A defective sparkplug left in the engine for a long period will inflict problems on the piston rings.
What causes it to fail?
There are different reasons why a spark plug fails. The most common cause is a buildup of carbon. It happens because of a congested air filter, a snapped distributor case, a grimy fuel injector, or incorrect air to fuel mixture.
Another reason is that oil has contaminated the spark plug, thus causing it to fail. If oil seeps in and coats it entirely, it will induce damage over time. If the seal fails, then oil seeps into the combustion chamber.
Maintaining the spark plug in your lawnmower
As you already know, spark plugs don’t last forever, so don’t expect them to be that way. Yet you have to be sincere in maintaining it properly along with other parts of the mower. If not, the whole contraption will suffer.
Also, you have to set a schedule for regular maintenance in active mowing seasons. Yet occasional in-season maintenance is also essential.
Cleaning dust and debris
Whenever dirt particles about the whole area where the mower is situated, it will affect its performance. Its tiny fragments will into the air filter, thus wreaking havoc on the entire system, including the spark plug.
If this occurs, the air to fuel ratio in the combustion chamber in the engine will result in an untimely buildup of carbon surrounding the spark plug and in the carburetor.
At the same time, the same dirt particles can also get into the fuel tank via the gas cap. Even when you remove the cap and refill the tank, it can also get in, which causes a problem.
As it falls slowly and settles into the bottom of the tank, it will begin to amass and congeal. If you still run it with low fuel and with that in the tank, the dirt will be drawn into the fuel line.
It will hinder the fuel’s passage into the system of the engine and can congest the fuel filter of the mower.
Replacing or cleaning the air filter
Over time, air filters congest naturally. If you look it another way, they’re only doing their tasks.
When they are working as they should be, they catch airborne dust particles before it goes into the carburetor. As dirt continues to build up, it can steal the necessary air to ignite the air to fuel combination in the combustion chamber.
And much worse, excess debris and fuel can inflict harm and corrode the spark plug.
To clean the air filter, you only let loose the threaded bolt the clenches the lid in its place. You can clean any dirt that you can see with a piece of cloth. If you have an air compressor, you can expel out the debris.
Some newer lawnmowers have more sophisticated filter systems. So you have to go through their user’s manual to check on the proper procedure.
FAQ or frequently asked questions
When it becomes white, what does it mean?
Whenever the spark plug turns to white looks like it’s scalded, which means it has become too hot. The reason might be either improper timing in the ignition or something to do with the cooling system of the engine.
When someone is talking spark plug gap, what does it mean?
The distance between the side and center electrodes must be exact so that the spark plug will spark as it should be. Gapping the plugs refers to the adjustment of the two electrodes’ distance, and it requires a feeler gauge to properly gap it.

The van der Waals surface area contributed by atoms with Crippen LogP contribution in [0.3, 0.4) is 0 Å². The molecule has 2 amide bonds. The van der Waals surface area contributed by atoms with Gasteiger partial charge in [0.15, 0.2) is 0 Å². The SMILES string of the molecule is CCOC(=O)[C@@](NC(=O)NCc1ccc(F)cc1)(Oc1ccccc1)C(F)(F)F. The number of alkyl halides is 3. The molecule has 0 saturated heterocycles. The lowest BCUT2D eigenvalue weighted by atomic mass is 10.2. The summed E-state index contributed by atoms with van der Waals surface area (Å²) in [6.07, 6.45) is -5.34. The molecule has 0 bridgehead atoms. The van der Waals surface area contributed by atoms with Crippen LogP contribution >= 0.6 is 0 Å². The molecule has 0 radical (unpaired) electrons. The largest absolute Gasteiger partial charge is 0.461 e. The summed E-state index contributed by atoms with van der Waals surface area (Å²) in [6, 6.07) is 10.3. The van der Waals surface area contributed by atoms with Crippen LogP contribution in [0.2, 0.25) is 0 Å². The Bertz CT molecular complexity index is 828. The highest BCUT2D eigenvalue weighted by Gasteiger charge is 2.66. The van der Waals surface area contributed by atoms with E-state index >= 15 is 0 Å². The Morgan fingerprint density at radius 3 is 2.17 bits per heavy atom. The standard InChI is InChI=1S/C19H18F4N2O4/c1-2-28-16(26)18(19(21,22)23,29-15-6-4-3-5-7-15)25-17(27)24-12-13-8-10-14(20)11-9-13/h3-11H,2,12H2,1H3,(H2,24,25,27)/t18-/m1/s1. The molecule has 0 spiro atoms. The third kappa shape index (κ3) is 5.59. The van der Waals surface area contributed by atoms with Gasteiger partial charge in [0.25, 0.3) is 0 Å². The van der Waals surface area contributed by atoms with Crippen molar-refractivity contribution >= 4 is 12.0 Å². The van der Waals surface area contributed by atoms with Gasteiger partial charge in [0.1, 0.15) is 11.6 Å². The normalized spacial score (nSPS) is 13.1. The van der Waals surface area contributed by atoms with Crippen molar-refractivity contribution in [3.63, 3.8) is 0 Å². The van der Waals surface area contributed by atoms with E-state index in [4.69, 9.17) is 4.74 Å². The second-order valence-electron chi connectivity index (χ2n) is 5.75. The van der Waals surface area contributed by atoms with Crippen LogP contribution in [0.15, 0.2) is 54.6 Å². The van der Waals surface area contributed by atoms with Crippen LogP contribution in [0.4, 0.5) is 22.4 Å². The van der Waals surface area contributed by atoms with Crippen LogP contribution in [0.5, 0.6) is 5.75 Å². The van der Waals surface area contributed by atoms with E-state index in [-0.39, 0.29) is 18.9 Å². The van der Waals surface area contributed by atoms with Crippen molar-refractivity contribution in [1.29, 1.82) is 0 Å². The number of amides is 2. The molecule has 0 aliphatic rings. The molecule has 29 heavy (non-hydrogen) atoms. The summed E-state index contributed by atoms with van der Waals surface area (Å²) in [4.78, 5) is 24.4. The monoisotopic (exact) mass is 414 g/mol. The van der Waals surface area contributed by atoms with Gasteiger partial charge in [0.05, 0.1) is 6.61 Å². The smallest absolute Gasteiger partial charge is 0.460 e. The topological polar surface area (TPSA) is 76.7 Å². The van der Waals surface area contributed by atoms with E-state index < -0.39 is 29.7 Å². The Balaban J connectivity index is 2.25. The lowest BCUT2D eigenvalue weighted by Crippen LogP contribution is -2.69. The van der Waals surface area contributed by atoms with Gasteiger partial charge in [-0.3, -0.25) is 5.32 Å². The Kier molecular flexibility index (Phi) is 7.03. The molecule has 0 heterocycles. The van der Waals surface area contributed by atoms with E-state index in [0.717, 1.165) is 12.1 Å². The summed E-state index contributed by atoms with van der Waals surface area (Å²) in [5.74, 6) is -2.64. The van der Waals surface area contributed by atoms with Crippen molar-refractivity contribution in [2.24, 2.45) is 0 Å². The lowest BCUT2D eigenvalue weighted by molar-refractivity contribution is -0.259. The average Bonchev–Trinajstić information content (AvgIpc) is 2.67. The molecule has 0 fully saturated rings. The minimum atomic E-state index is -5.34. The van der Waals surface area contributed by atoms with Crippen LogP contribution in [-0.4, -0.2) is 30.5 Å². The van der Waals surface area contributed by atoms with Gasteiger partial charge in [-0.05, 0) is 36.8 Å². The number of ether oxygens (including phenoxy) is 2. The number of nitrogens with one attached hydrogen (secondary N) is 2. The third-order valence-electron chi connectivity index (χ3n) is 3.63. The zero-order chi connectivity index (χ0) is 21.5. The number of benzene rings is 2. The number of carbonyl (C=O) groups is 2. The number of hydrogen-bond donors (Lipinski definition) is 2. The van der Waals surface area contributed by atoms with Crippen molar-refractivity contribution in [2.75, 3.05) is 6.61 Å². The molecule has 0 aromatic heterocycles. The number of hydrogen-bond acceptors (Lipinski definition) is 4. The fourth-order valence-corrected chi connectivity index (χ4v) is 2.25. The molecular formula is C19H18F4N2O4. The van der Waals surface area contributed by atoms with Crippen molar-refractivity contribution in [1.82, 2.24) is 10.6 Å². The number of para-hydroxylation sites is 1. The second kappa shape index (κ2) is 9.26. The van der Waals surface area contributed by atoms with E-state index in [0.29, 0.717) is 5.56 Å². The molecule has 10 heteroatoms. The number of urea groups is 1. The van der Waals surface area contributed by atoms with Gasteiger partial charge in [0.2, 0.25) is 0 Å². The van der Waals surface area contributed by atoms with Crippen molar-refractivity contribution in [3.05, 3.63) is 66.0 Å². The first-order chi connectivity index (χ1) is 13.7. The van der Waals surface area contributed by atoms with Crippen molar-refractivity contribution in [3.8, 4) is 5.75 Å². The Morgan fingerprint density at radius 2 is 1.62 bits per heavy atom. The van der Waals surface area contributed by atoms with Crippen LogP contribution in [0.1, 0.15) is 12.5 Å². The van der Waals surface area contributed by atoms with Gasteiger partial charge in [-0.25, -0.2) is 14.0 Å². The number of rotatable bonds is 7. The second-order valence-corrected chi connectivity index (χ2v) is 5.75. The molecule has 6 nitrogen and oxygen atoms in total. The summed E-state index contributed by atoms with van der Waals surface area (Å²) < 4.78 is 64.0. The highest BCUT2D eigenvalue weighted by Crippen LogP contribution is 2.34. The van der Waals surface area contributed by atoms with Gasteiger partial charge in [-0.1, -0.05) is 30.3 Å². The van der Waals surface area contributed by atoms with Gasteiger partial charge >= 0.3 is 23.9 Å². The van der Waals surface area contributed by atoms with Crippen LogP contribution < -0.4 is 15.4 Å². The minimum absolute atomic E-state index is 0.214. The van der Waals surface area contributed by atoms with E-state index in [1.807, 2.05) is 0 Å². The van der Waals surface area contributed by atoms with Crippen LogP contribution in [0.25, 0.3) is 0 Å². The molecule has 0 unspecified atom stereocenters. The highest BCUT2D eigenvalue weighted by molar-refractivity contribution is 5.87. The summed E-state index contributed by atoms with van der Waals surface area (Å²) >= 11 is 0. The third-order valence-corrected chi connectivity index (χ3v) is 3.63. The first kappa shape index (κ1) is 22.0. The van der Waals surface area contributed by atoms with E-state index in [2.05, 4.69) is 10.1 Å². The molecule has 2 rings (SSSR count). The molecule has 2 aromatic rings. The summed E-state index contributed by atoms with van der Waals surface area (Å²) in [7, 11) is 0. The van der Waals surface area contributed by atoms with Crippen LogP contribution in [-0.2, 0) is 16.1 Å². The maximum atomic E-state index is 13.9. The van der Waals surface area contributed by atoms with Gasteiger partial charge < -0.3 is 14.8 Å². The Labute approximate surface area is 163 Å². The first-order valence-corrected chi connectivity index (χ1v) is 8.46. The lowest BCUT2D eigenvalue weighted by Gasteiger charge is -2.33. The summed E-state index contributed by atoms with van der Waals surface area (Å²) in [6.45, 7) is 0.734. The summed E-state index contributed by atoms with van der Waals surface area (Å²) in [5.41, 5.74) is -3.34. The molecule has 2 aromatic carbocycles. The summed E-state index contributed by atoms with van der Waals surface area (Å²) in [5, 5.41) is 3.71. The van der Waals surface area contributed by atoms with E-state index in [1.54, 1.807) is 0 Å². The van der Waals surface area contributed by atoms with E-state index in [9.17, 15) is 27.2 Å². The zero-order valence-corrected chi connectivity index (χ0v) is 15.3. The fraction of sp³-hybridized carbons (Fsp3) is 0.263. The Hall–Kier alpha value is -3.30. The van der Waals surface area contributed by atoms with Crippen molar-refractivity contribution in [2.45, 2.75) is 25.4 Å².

The gap should have a particular width. If the gap is too little, there isn’t enough distance to provide the necessary power to ignite the fuel.
What should the gap in my lawn mower’s spark plug be?
Each lawn mower model usually has a spark plug specific to it. So if you want to know the precise gap for yours, you can find it in its user’s manual, or you can find that information on the website of the manufacturer. But the gap ranges from .020 to .030 inches.
Which places can I go to but the spark plugs for my lawnmower?
As mentioned earlier, always list down your spark plug’s model number, which is important information. It is because you’ll be searching for the exact one you need online.
The Amazon website is an excellent place to start. They have many spark plug stocks available for all mower models.
You can also go to your local hardware store to find the right replacement type, just bring along the model number with you.
Can a defective spark plug make the mower engine catch fire?
It can happen, but for a lawnmower, it won’t likely happen. Even if the fuel is leaking through, there’s still a one percent chance of the engine catching fire.
The mower engine will probably fail first before it will burst into flames. If you are concerned that your lawnmower will be that way, consult a specialist with engines.
How can you use a multimeter to test a spark plug?
A multimeter is an excellent way to check if your spark plug has gone bad. And it’s not difficult to do it.
First, set it to ohm, then tap the two leads together as a test, which should show a zero reading.
Then attach one lead to the electrode of the spark plug and the other to its top. A reading between 5k to 15k ohms is normal for small engine plugs. If the reading is outside both ranges, then it has gone bad.
A bad spark plug is always a pain in the neck. You want to be able to mow your lawn in peace as quickly as possible. So you can get on with your day.
However, as you already know, cleaning and replacing a spark plug is a very easy procedure. And also, buying one won’t be an issue since it’s quite cheap.
So mow your yard to your heart’s content, and don’t worry about its spark plug going bad! You can whip it into shape and make it good again.